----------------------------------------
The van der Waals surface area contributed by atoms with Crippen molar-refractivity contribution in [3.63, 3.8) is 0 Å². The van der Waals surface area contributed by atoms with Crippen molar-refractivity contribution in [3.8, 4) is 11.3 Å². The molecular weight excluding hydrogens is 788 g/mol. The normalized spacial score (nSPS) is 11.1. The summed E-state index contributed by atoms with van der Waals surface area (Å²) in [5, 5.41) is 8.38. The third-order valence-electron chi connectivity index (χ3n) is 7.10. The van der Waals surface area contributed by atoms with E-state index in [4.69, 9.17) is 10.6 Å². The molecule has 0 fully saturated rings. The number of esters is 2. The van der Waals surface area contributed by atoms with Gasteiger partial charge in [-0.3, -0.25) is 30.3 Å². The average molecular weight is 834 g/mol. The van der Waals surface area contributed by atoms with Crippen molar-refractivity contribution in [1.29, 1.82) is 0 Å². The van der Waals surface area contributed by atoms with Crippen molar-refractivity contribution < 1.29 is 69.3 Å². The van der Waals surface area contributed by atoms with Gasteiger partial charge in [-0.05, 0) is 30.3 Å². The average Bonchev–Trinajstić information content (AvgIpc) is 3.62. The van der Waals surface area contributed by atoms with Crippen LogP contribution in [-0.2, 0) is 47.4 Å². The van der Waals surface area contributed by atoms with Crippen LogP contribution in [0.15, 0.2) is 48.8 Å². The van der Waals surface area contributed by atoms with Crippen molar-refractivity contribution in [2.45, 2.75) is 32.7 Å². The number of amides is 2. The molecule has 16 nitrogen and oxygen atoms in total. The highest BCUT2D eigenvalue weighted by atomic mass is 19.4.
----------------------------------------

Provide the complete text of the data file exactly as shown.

The van der Waals surface area contributed by atoms with Crippen molar-refractivity contribution in [3.63, 3.8) is 0 Å². The van der Waals surface area contributed by atoms with Crippen molar-refractivity contribution in [3.8, 4) is 11.3 Å². The molecular weight excluding hydrogens is 788 g/mol. The normalized spacial score (nSPS) is 11.1. The summed E-state index contributed by atoms with van der Waals surface area (Å²) in [5, 5.41) is 8.38. The third-order valence-electron chi connectivity index (χ3n) is 7.10. The van der Waals surface area contributed by atoms with E-state index in [4.69, 9.17) is 10.6 Å². The molecule has 0 fully saturated rings. The number of esters is 2. The van der Waals surface area contributed by atoms with Gasteiger partial charge in [-0.3, -0.25) is 30.3 Å². The average molecular weight is 834 g/mol. The van der Waals surface area contributed by atoms with Crippen molar-refractivity contribution in [1.29, 1.82) is 0 Å². The van der Waals surface area contributed by atoms with Crippen molar-refractivity contribution < 1.29 is 69.3 Å². The van der Waals surface area contributed by atoms with Gasteiger partial charge in [-0.05, 0) is 30.3 Å². The average Bonchev–Trinajstić information content (AvgIpc) is 3.62. The van der Waals surface area contributed by atoms with Crippen LogP contribution in [-0.2, 0) is 47.4 Å². The van der Waals surface area contributed by atoms with Crippen LogP contribution in [0.15, 0.2) is 48.8 Å². The van der Waals surface area contributed by atoms with Crippen molar-refractivity contribution in [2.45, 2.75) is 32.7 Å². The number of amides is 2. The molecule has 16 nitrogen and oxygen atoms in total. The highest BCUT2D eigenvalue weighted by atomic mass is 19.4.